Advanced

A behavioral perspective on the biophysics of the light-dependent magnetic compass: a link between directional and spatial perception?

Phillips, John B.; Muheim, Rachel LU and Jorge, Paulo E. (2010) In Journal of Experimental Biology 213(19). p.3247-3255
Abstract
In terrestrial organisms, sensitivity to the Earth's magnetic field is mediated by at least two different magnetoreception mechanisms, one involving biogenic ferromagnetic crystals (magnetite/maghemite) and the second involving a photo-induced biochemical reaction that forms long-lasting, spin-coordinated, radical pair intermediates. In some vertebrate groups (amphibians and birds), both mechanisms are present; a light-dependent mechanism provides a directional sense or 'compass', and a non-light-dependent mechanism underlies a geographical-position sense or 'map'. Evidence that both magnetite-and radical pair-based mechanisms are present in the same organisms raises a number of interesting questions. Why has natural selection produced... (More)
In terrestrial organisms, sensitivity to the Earth's magnetic field is mediated by at least two different magnetoreception mechanisms, one involving biogenic ferromagnetic crystals (magnetite/maghemite) and the second involving a photo-induced biochemical reaction that forms long-lasting, spin-coordinated, radical pair intermediates. In some vertebrate groups (amphibians and birds), both mechanisms are present; a light-dependent mechanism provides a directional sense or 'compass', and a non-light-dependent mechanism underlies a geographical-position sense or 'map'. Evidence that both magnetite-and radical pair-based mechanisms are present in the same organisms raises a number of interesting questions. Why has natural selection produced magnetic sensors utilizing two distinct biophysical mechanisms? And, in particular, why has natural selection produced a compass mechanism based on a light-dependent radical pair mechanism (RPM) when a magnetite-based receptor is well suited to perform this function? Answers to these questions depend, to a large degree, on how the properties of the RPM, viewed from a neuroethological rather than a biophysical perspective, differ from those of a magnetite-based magnetic compass. The RPM is expected to produce a light-dependent, 3-D pattern of response that is axially symmetrical and, in some groups of animals, may be perceived as a pattern of light intensity and/or color superimposed on the visual surroundings. We suggest that the light-dependent magnetic compass may serve not only as a source of directional information but also provide a spherical coordinate system that helps to interface metrics of distance, direction and spatial position. (Less)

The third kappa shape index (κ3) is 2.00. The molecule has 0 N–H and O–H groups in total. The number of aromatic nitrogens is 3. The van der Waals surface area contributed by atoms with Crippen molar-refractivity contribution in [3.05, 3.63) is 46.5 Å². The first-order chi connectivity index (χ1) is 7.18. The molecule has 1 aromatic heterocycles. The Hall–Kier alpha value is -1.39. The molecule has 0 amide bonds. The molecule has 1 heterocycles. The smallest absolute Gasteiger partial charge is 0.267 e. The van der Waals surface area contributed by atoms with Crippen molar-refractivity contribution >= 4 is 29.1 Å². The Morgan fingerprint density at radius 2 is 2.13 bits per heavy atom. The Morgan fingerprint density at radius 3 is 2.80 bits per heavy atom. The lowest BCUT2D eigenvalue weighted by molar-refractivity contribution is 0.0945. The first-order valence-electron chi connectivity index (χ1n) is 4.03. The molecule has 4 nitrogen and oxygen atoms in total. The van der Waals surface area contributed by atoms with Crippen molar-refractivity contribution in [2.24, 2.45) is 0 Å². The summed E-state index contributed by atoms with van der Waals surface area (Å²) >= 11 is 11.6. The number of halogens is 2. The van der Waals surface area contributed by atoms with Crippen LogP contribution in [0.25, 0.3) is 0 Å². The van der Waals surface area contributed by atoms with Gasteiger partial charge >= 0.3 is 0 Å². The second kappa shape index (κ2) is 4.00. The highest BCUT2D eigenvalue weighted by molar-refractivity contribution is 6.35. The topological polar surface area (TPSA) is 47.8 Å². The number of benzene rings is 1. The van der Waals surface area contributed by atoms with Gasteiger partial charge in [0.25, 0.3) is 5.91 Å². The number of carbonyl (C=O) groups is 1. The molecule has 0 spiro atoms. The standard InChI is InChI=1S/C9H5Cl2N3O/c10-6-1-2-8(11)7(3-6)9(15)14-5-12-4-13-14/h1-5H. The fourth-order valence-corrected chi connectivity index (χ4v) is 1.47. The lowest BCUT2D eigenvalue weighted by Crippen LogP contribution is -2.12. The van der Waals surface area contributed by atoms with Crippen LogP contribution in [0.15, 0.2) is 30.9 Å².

Please use this url to cite or link to this publication:
author
organization
publishing date
type
Contribution to journal
publication status
published
subject
keywords
place cells, subicular, spatial cognition, magnetic compass, radical pair mechanism
in
Journal of Experimental Biology
volume
213
issue
19
pages
3247 - 3255
publisher
The Company of Biologists Ltd
external identifiers
  • wos:000281746100008
  • scopus:77956858243
ISSN
1477-9145
DOI
10.1242/jeb.020792
language
English
LU publication?
yes
id
432652f0-0dbf-4259-9584-cf7ac3b9319f (old id 1697368)
date added to LUP
2010-10-25 10:37:18
date last changed
2018-06-10 03:16:40
@article{432652f0-0dbf-4259-9584-cf7ac3b9319f,
  abstract     = {In terrestrial organisms, sensitivity to the Earth's magnetic field is mediated by at least two different magnetoreception mechanisms, one involving biogenic ferromagnetic crystals (magnetite/maghemite) and the second involving a photo-induced biochemical reaction that forms long-lasting, spin-coordinated, radical pair intermediates. In some vertebrate groups (amphibians and birds), both mechanisms are present; a light-dependent mechanism provides a directional sense or 'compass', and a non-light-dependent mechanism underlies a geographical-position sense or 'map'. Evidence that both magnetite-and radical pair-based mechanisms are present in the same organisms raises a number of interesting questions. Why has natural selection produced magnetic sensors utilizing two distinct biophysical mechanisms? And, in particular, why has natural selection produced a compass mechanism based on a light-dependent radical pair mechanism (RPM) when a magnetite-based receptor is well suited to perform this function? Answers to these questions depend, to a large degree, on how the properties of the RPM, viewed from a neuroethological rather than a biophysical perspective, differ from those of a magnetite-based magnetic compass. The RPM is expected to produce a light-dependent, 3-D pattern of response that is axially symmetrical and, in some groups of animals, may be perceived as a pattern of light intensity and/or color superimposed on the visual surroundings. We suggest that the light-dependent magnetic compass may serve not only as a source of directional information but also provide a spherical coordinate system that helps to interface metrics of distance, direction and spatial position.},
  author       = {Phillips, John B. and Muheim, Rachel and Jorge, Paulo E.},
  issn         = {1477-9145},
  keyword      = {place cells,subicular,spatial cognition,magnetic compass,radical pair mechanism},
  language     = {eng},
  number       = {19},
  pages        = {3247--3255},
  publisher    = {The Company of Biologists Ltd},
  series       = {Journal of Experimental Biology},
  title        = {A behavioral perspective on the biophysics of the light-dependent magnetic compass: a link between directional and spatial perception?},
  url          = {http://dx.doi.org/10.1242/jeb.020792},
  volume       = {213},
  year         = {2010},
}